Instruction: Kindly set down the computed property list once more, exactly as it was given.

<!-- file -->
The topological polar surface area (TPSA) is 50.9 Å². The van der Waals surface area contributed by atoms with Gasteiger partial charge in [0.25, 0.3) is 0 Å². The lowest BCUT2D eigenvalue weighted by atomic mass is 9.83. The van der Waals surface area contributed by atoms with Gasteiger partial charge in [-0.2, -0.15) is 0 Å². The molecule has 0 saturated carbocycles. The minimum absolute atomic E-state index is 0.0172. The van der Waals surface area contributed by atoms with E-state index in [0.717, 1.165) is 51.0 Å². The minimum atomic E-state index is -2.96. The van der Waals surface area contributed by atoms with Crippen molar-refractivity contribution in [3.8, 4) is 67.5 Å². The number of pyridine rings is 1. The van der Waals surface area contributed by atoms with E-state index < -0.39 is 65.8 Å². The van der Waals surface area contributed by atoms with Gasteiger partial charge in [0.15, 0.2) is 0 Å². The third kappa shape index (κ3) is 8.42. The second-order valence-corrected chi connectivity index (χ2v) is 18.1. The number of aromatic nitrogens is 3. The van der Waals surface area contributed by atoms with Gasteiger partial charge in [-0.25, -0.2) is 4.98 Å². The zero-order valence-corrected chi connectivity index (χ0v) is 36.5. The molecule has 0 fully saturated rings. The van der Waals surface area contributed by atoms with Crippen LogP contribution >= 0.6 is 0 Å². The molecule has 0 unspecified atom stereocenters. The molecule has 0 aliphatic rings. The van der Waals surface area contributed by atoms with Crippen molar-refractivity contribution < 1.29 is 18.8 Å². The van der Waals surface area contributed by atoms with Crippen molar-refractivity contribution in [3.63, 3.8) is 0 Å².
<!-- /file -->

The topological polar surface area (TPSA) is 50.9 Å². The van der Waals surface area contributed by atoms with Gasteiger partial charge in [0.25, 0.3) is 0 Å². The lowest BCUT2D eigenvalue weighted by atomic mass is 9.83. The van der Waals surface area contributed by atoms with Gasteiger partial charge in [-0.2, -0.15) is 0 Å². The molecule has 0 saturated carbocycles. The minimum absolute atomic E-state index is 0.0172. The van der Waals surface area contributed by atoms with E-state index in [0.717, 1.165) is 51.0 Å². The minimum atomic E-state index is -2.96. The van der Waals surface area contributed by atoms with Crippen molar-refractivity contribution in [3.8, 4) is 67.5 Å². The number of pyridine rings is 1. The van der Waals surface area contributed by atoms with E-state index < -0.39 is 65.8 Å². The van der Waals surface area contributed by atoms with Gasteiger partial charge in [0.15, 0.2) is 0 Å². The third kappa shape index (κ3) is 8.42. The second-order valence-corrected chi connectivity index (χ2v) is 18.1. The number of aromatic nitrogens is 3. The van der Waals surface area contributed by atoms with Gasteiger partial charge in [-0.25, -0.2) is 4.98 Å². The zero-order valence-corrected chi connectivity index (χ0v) is 36.5. The molecule has 0 fully saturated rings. The van der Waals surface area contributed by atoms with Crippen LogP contribution >= 0.6 is 0 Å². The molecule has 0 unspecified atom stereocenters. The molecule has 0 aliphatic rings. The van der Waals surface area contributed by atoms with Crippen molar-refractivity contribution < 1.29 is 18.8 Å². The van der Waals surface area contributed by atoms with Crippen molar-refractivity contribution in [3.63, 3.8) is 0 Å².